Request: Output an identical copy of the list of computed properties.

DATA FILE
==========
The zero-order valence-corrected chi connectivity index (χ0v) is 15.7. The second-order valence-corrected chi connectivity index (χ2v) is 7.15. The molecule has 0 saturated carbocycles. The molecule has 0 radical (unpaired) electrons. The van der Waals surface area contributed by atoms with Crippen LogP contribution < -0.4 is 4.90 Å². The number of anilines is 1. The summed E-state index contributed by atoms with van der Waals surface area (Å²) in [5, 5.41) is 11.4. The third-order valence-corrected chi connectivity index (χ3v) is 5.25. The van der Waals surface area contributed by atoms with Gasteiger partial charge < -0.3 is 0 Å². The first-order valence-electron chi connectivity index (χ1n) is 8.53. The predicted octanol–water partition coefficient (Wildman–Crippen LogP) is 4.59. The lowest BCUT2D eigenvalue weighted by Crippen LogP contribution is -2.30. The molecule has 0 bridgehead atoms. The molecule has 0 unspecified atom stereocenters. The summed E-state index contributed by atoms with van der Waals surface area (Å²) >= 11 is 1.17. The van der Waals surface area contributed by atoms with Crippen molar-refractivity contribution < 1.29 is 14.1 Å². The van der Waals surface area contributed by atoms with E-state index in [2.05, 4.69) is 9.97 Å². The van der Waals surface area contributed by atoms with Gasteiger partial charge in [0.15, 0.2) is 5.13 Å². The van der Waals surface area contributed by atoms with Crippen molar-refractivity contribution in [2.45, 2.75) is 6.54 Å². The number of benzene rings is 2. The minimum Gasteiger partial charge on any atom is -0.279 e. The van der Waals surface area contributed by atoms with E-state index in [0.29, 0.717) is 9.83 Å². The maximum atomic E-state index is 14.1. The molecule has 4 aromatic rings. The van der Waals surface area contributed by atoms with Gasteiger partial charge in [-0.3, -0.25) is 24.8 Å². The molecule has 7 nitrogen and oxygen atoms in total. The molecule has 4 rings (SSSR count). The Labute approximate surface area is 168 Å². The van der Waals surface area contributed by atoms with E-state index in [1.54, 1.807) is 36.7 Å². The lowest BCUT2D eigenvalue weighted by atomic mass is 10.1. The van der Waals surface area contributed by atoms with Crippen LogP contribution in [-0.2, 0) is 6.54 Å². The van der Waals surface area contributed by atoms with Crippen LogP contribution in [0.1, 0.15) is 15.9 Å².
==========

The zero-order valence-corrected chi connectivity index (χ0v) is 15.7. The second-order valence-corrected chi connectivity index (χ2v) is 7.15. The molecule has 0 saturated carbocycles. The molecule has 0 radical (unpaired) electrons. The van der Waals surface area contributed by atoms with Crippen LogP contribution < -0.4 is 4.90 Å². The number of anilines is 1. The summed E-state index contributed by atoms with van der Waals surface area (Å²) in [5, 5.41) is 11.4. The third-order valence-corrected chi connectivity index (χ3v) is 5.25. The van der Waals surface area contributed by atoms with Gasteiger partial charge < -0.3 is 0 Å². The first-order valence-electron chi connectivity index (χ1n) is 8.53. The predicted octanol–water partition coefficient (Wildman–Crippen LogP) is 4.59. The lowest BCUT2D eigenvalue weighted by Crippen LogP contribution is -2.30. The molecule has 0 bridgehead atoms. The molecule has 0 unspecified atom stereocenters. The summed E-state index contributed by atoms with van der Waals surface area (Å²) >= 11 is 1.17. The van der Waals surface area contributed by atoms with Crippen molar-refractivity contribution < 1.29 is 14.1 Å². The van der Waals surface area contributed by atoms with E-state index in [2.05, 4.69) is 9.97 Å². The van der Waals surface area contributed by atoms with Gasteiger partial charge in [0.15, 0.2) is 5.13 Å². The van der Waals surface area contributed by atoms with Crippen molar-refractivity contribution in [2.45, 2.75) is 6.54 Å². The number of benzene rings is 2. The minimum Gasteiger partial charge on any atom is -0.279 e. The van der Waals surface area contributed by atoms with E-state index in [0.29, 0.717) is 9.83 Å². The maximum atomic E-state index is 14.1. The molecule has 4 aromatic rings. The van der Waals surface area contributed by atoms with Gasteiger partial charge in [-0.3, -0.25) is 24.8 Å². The molecule has 7 nitrogen and oxygen atoms in total. The molecule has 4 rings (SSSR count). The Labute approximate surface area is 168 Å². The van der Waals surface area contributed by atoms with E-state index in [1.54, 1.807) is 36.7 Å². The lowest BCUT2D eigenvalue weighted by atomic mass is 10.1. The van der Waals surface area contributed by atoms with Crippen LogP contribution in [-0.2, 0) is 6.54 Å². The van der Waals surface area contributed by atoms with Crippen LogP contribution in [0.1, 0.15) is 15.9 Å².